‘Child’ of Krakatoa volcano erupts in Indonesia
The volcano known as Anak Krakatau has become active in recent weeks and on Thursday spewed a plume of ash and lava from its crater
A volcano in Indonesia known as the “child of Krakatoa” erupted on Thursday, spewing a plume of ash and lava from its crater, but there were no reports of injures or people being evacuated as no one lives on the island where the volcano is.
Anak Krakatau, a volcanic island that emerged in 1927 from the ocean, was formed after the eruption of Krakatau in 1883 that killed more than 36,000 people, Channel News Asia reported.
During the 1883 eruption of Krakatoa, a plume of ash and stones shot up more than 20 kilometers into the sky. Anak Krakatau last erupted in April 2008 and has become active in recent weeks. On Thursday, a plume of ash shot into the sky and molten lava streamed down from its summit.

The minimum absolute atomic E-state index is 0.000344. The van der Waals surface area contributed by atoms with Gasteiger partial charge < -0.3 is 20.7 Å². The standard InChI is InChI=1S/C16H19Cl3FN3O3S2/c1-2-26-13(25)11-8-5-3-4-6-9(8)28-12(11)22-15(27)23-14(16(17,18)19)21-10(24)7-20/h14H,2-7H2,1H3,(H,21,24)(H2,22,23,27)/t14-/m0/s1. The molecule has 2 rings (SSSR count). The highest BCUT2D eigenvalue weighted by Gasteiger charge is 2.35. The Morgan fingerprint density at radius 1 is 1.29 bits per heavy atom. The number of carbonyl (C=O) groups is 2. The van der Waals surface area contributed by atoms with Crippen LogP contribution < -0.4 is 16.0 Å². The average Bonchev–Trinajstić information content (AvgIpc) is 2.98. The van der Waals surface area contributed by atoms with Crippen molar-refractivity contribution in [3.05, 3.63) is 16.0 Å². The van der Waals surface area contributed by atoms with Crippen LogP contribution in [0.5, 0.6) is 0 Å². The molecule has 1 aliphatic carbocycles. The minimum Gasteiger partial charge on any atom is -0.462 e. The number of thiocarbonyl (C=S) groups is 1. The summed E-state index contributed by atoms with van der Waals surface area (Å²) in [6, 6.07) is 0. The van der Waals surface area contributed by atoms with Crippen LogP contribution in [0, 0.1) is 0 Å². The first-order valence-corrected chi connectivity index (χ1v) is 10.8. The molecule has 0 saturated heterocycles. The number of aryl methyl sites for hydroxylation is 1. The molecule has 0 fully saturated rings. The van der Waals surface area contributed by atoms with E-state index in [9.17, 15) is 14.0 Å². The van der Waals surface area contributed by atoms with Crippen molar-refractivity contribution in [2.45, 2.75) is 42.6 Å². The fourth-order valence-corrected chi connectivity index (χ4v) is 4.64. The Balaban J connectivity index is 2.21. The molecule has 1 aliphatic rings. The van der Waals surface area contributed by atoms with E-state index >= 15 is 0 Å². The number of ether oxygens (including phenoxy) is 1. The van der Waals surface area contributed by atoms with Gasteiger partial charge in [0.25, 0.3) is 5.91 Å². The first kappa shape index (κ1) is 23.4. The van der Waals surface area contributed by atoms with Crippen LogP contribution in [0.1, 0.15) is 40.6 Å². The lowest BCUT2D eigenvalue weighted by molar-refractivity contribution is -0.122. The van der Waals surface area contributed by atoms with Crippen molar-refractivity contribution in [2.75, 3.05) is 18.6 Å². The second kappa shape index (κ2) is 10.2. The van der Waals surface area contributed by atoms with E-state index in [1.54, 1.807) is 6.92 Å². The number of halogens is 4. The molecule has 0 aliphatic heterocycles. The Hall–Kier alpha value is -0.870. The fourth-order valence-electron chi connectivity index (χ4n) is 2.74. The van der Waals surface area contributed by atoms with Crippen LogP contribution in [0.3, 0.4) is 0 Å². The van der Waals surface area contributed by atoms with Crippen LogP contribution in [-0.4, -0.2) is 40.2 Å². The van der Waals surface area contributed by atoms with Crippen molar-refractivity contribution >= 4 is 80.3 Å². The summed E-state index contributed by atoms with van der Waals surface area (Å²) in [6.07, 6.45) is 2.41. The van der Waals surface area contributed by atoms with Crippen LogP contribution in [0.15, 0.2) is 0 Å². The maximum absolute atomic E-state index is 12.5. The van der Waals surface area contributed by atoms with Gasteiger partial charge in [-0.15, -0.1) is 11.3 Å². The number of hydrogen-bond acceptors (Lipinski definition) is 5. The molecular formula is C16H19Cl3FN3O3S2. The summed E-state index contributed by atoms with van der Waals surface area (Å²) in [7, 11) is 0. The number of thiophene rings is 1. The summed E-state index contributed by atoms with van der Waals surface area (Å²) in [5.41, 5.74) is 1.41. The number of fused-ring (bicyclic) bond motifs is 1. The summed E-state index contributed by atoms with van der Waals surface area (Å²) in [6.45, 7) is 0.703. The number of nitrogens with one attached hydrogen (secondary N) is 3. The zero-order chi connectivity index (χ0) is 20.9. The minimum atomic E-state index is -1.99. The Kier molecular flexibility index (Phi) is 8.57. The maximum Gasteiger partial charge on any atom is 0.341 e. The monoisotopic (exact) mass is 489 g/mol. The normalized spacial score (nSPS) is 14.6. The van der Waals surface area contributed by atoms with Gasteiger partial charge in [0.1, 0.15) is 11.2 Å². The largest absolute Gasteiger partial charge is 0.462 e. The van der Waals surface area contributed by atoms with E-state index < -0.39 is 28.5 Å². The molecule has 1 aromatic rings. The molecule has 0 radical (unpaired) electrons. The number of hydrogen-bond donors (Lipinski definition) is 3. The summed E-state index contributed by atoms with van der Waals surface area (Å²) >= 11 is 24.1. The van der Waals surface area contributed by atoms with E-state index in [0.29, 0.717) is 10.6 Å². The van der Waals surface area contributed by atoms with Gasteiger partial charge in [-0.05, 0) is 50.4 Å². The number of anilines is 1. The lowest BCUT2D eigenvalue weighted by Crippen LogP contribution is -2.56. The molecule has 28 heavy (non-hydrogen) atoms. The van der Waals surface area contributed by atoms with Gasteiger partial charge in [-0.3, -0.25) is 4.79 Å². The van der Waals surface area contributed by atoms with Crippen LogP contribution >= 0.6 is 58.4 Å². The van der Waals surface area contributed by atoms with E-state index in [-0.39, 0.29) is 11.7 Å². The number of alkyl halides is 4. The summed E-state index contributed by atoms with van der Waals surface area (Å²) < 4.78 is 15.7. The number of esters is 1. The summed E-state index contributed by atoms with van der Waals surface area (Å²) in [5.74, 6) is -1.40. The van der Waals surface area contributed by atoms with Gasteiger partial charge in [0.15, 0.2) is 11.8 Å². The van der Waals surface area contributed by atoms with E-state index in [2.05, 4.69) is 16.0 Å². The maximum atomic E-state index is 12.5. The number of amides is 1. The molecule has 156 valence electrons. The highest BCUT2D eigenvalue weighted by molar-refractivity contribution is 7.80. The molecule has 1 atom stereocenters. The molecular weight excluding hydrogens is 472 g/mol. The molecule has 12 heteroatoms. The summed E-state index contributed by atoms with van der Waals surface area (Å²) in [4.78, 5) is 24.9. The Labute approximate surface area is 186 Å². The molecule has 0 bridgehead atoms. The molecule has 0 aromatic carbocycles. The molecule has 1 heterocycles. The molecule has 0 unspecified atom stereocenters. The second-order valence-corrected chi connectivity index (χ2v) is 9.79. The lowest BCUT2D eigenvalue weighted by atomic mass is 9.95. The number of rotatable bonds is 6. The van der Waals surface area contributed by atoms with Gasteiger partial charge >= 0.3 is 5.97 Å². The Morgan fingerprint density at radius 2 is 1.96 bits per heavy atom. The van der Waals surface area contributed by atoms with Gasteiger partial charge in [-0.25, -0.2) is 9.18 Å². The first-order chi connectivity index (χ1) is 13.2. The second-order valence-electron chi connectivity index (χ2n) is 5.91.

There are no residents on the island, which is between Java and Sumatra, but the peak of Krakatoa is a popular tourist spot. Indonesia’s geological agency has not raised the alert level of the volcano, but there is a one-kilometer no-go zone around its summit.
Indonesia is located on the Pacific ‘Ring of Fire’, where the collision of tectonic plates causes frequent earthquakes and major volcanic activity.